Extractions: What is non-Euclidean geometry? An introduction to the history and mathematics of non-Euclidean geometries. Euclid's geometrical thesis, "The Elements" (c. 300 B.C.E), proposed five basic postulates of geometry. Of these postulates, all were considered self-evident except for the fifth postulate. The fifth postulate asserted that two lines are parallel (i.e. non-intersecting) if a third line can intersect both lines perpendicularly. Consequently, in a Euclidean geometry every point has one and only one line parallel to any given line. For centuries people questioned Euclid's fifth postulate. Even Euclid seemed suspicious of the fifth postulate because he avoided solving problems with it until his 29th example. Mathematicians stumbled with ways to prove the validity of the fifth postulate from the first four postulates, which we now call the postulates of absolute geometry. Those mathematicians who didn't fail were soon seen to have fallacious errors in their reasoning. These errors usually occurred because a mathematician had made self-fulfilling assumptions pertaining to parallel lines, rather than working with the other postulates. Essentially, they were forcing a result through the application of faulty logic. bodyOffer(29808) Though many mathematicians questioned Euclidean geometry, Euclidean thought prevailed through school mathematical programs. "The Elements" became the most widely purchased non-religious work in the world, and it still remains the most widely received of mathematical texts. Furthermore, mathematical inquiries into the nature of non-Euclidean geometries were often devalued as frivolous. The philosopher Immanuel Kant (1724-1804) called Euclid's geometry, "the inevitable necessity of thought." Such philosophical opinions impeded mathematical progress in the field of geometry. Karl Friedrich Gauss (1777-1855), who began studying non-Euclidean geometries at the age of 15, never published any of his non-Euclidean works because he knew the mathematical precedent was against him.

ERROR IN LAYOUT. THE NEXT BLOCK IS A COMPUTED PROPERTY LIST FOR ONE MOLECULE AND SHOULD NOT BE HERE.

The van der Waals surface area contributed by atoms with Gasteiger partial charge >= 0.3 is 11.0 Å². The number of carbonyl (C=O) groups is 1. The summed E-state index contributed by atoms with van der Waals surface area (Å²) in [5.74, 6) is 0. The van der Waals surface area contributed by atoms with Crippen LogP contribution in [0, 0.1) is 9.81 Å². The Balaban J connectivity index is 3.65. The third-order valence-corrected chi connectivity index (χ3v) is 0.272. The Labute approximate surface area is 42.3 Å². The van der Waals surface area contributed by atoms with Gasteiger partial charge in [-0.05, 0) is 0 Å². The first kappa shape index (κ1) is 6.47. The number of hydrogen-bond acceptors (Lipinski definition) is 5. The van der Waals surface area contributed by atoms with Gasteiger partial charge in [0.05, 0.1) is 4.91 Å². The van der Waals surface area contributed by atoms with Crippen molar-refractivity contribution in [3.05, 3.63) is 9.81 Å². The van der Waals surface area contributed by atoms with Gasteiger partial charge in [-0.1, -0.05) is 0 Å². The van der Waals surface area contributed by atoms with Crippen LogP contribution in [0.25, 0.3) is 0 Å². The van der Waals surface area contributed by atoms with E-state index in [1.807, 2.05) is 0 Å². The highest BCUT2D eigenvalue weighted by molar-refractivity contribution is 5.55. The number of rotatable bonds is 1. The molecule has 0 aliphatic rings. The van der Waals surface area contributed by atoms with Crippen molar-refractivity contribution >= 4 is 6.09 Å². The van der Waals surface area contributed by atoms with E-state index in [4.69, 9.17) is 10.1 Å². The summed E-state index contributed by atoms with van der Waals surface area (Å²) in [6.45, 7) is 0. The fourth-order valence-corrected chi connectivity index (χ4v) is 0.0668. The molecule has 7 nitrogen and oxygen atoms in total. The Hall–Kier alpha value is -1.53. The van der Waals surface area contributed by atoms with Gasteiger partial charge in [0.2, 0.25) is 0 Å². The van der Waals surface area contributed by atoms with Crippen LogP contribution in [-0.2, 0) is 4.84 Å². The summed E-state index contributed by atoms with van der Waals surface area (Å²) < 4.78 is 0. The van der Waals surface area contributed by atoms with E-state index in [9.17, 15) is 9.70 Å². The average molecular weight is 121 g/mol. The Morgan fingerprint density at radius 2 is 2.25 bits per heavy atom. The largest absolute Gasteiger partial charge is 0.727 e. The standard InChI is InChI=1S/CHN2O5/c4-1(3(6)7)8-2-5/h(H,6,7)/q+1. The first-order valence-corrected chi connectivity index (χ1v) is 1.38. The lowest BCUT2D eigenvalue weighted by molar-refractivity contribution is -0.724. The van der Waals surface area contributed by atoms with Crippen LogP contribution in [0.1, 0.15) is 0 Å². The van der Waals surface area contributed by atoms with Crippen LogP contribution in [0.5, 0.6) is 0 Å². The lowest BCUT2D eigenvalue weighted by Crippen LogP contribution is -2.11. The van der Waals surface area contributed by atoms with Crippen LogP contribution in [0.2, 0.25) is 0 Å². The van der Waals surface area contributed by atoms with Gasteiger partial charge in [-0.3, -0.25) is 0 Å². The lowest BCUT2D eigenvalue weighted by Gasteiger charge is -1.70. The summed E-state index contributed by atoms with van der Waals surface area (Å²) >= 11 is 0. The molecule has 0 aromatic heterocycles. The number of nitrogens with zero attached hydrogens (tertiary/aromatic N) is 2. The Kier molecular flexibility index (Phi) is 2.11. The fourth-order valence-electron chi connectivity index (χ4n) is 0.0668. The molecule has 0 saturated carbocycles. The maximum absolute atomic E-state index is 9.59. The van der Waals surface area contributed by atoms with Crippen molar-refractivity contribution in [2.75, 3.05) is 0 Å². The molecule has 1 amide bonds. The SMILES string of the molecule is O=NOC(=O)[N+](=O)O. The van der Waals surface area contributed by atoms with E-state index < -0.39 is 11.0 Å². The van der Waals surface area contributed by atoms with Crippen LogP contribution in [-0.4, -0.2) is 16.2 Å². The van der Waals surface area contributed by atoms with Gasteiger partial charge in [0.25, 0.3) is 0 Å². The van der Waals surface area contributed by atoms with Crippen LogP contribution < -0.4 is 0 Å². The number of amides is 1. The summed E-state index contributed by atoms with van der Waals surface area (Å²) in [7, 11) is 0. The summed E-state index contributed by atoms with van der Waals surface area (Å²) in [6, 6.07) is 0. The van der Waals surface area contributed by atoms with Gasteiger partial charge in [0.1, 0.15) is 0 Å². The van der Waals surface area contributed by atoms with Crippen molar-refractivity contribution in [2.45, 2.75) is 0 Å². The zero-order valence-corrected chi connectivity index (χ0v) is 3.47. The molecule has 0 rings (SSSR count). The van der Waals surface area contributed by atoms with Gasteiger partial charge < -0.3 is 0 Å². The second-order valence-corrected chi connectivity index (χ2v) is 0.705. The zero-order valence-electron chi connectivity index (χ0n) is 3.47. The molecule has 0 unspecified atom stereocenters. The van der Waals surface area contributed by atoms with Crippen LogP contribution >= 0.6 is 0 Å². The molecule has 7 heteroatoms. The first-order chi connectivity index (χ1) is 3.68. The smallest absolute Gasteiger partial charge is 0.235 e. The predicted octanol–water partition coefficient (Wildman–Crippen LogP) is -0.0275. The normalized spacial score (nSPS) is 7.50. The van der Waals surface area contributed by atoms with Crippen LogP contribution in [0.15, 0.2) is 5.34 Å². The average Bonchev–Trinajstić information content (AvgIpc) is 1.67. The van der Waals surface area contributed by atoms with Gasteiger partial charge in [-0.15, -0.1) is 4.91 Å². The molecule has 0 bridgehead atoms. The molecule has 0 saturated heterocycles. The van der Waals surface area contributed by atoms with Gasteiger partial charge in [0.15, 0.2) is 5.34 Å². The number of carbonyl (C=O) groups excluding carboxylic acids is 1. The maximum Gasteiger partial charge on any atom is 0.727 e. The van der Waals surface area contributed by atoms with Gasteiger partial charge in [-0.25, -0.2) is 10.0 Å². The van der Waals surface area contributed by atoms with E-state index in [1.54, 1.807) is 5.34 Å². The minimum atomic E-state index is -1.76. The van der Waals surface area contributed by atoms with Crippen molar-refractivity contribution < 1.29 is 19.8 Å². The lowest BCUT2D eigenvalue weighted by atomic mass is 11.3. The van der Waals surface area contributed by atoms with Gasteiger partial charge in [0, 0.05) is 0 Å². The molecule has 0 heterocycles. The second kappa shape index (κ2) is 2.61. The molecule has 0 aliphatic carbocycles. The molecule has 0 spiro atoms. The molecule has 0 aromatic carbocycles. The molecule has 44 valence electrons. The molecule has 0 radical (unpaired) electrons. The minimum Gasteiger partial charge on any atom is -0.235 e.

14. COMPUTING IN EUCLIDEAN GEOMETRY
Lecture Notes Series on Computing Vol. 4 COMPUTING IN euclidean geometry (2nd Edition) edited by Ding-Zhu Du (Univ. Minnesota Inst.
http://www.wspc.com/books/compsci/2463.html

Extractions: This book is a collection of surveys and exploratory articles about recent developments in the field of computational Euclidean geometry. Topics covered include the history of Euclidean geometry, Voronoi diagrams, randomized geometric algorithms, computational algebra, triangulations, machine proofs, topological designs, finite-element mesh, computer-aided geometric designs and Steiner trees. This second edition contains three new surveys covering geometric constraint solving, computational geometry and the exact computation paradigm.

15. Non-Euclidean Geometries, Models
NonEuclidean Geometries As Good As Might Be. From our perspective, the situation was exactly the same as with euclidean geometry.
http://www.cut-the-knot.org/triangle/pythpar/Model.shtml